Campylobacter jejuni genotypes are associated with post-infection irritable bowel syndrome in humans

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Peters, Stephanie
Pascoe, Ben
Wu, Zuowei
Bayliss, Sion C.
Zeng, Ximin
Edwinson, Adam
Veerabadhran-Gurunathan, Sakteesh
Jawahir, Selina
Calland, Jessica K.
Mourkas, Evangelos
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Springer Nature
Zhang, Qijing
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Veterinary Microbiology and Preventive Medicine
Our faculty promote the understanding of causes of infectious disease in animals and the mechanisms by which diseases develop at the organismal, cellular and molecular levels. Veterinary microbiology also includes research on the interaction of pathogenic and symbiotic microbes with their hosts and the host response to infection.
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Campylobacter enterocolitis may lead to post-infection irritable bowel syndrome (PI-IBS) and while some C. jejuni strains are more likely than others to cause human disease, genomic and virulence characteristics promoting PI-IBS development remain uncharacterized. We combined pangenome-wide association studies and phenotypic assays to compare C. jejuni isolates from patients who developed PI-IBS with those who did not. We show that variation in bacterial stress response (Cj0145_phoX), adhesion protein (Cj0628_CapA), and core biosynthetic pathway genes (biotin: Cj0308_bioD; purine: Cj0514_purQ; isoprenoid: Cj0894c_ispH) were associated with PI-IBS development. In vitro assays demonstrated greater adhesion, invasion, IL-8 and TNFα secretion on colonocytes with PI-IBS compared to PI-no-IBS strains. A risk-score for PI-IBS development was generated using 22 genomic markers, four of which were from Cj1631c, a putative heme oxidase gene linked to virulence. Our finding that specific Campylobacter genotypes confer greater in vitro virulence and increased risk of PI-IBS has potential to improve understanding of the complex host-pathogen interactions underlying this condition.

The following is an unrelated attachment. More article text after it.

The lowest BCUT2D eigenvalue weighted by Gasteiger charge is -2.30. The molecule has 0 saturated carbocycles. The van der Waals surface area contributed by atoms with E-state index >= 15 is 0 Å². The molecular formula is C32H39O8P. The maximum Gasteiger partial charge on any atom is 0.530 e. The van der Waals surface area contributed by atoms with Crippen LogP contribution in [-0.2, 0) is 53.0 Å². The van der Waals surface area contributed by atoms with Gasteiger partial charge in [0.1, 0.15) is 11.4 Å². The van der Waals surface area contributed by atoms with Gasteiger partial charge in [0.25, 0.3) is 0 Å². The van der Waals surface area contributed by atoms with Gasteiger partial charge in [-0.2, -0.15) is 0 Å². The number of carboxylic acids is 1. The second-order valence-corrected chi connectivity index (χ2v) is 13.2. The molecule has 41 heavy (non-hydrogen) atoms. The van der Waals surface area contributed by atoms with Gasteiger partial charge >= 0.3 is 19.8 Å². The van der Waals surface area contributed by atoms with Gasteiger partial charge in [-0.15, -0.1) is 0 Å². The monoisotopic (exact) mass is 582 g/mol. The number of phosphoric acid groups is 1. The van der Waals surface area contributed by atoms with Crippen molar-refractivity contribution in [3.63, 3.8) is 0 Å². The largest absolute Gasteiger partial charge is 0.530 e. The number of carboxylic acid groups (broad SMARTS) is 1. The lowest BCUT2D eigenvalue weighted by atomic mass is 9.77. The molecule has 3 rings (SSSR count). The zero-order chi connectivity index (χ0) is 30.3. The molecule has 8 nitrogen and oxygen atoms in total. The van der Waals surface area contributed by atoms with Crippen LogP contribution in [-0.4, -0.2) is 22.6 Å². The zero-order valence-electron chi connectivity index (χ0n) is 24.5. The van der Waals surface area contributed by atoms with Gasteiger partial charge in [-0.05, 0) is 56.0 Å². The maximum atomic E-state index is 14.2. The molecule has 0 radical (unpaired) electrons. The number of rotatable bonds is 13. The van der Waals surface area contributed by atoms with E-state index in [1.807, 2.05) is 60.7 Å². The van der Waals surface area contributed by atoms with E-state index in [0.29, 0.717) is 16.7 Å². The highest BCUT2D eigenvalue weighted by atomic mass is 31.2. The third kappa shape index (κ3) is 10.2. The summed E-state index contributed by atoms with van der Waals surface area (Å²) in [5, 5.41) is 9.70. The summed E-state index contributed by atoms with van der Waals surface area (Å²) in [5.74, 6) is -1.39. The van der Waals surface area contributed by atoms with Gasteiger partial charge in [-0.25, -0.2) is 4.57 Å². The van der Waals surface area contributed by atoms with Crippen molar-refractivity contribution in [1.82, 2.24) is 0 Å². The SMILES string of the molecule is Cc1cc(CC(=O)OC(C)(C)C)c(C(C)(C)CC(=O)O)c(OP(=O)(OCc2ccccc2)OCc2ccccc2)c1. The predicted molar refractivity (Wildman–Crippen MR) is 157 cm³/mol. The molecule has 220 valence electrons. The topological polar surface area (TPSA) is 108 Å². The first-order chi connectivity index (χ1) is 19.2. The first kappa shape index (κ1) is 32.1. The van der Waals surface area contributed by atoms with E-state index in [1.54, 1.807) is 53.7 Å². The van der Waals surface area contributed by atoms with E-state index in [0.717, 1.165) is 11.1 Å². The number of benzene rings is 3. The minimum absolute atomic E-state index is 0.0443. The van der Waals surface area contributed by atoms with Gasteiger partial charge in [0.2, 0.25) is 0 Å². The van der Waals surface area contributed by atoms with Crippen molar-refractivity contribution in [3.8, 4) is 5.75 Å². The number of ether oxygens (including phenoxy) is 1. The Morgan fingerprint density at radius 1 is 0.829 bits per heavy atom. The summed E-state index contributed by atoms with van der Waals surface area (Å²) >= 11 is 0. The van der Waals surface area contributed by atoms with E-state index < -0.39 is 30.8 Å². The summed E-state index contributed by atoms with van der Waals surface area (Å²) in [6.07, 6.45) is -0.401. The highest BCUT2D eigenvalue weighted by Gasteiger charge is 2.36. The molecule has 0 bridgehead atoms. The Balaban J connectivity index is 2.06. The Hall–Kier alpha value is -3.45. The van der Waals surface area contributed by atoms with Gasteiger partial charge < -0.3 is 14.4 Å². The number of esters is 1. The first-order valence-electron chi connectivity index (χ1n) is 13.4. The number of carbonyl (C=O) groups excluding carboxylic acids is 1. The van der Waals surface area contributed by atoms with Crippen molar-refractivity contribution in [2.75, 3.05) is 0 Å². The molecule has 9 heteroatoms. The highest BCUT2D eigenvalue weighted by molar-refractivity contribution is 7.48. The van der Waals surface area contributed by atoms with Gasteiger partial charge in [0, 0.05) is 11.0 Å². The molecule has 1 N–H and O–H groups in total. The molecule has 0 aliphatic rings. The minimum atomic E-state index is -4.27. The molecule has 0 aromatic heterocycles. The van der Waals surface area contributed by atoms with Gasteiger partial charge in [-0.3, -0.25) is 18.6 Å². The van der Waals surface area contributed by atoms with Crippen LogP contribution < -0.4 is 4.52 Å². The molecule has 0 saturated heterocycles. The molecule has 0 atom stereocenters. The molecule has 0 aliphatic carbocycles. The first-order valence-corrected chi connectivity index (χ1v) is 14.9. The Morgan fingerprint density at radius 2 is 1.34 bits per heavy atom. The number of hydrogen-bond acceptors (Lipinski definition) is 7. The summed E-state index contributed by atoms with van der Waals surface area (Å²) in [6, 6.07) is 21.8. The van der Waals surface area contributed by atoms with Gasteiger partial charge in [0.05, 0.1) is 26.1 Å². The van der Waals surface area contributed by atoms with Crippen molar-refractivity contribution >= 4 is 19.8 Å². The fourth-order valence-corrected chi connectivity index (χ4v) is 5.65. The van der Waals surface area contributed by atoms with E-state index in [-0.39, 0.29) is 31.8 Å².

This article is published as Peters, Stephanie, Ben Pascoe, Zuowei Wu, Sion C. Bayliss, Ximin Zeng, Adam Edwinson, Sakteesh Veerabadhran-Gurunathan et al. "Campylobacter jejuni genotypes are associated with post-infection irritable bowel syndrome in humans." Communications Biology 4, no. 1 (2021): 1015. DOI: 10.1038/s42003-021-02554-8. Works produced by employees of the U.S. Government as part of their official duties are not copyrighted within the U.S. The content of this document is not copyrighted.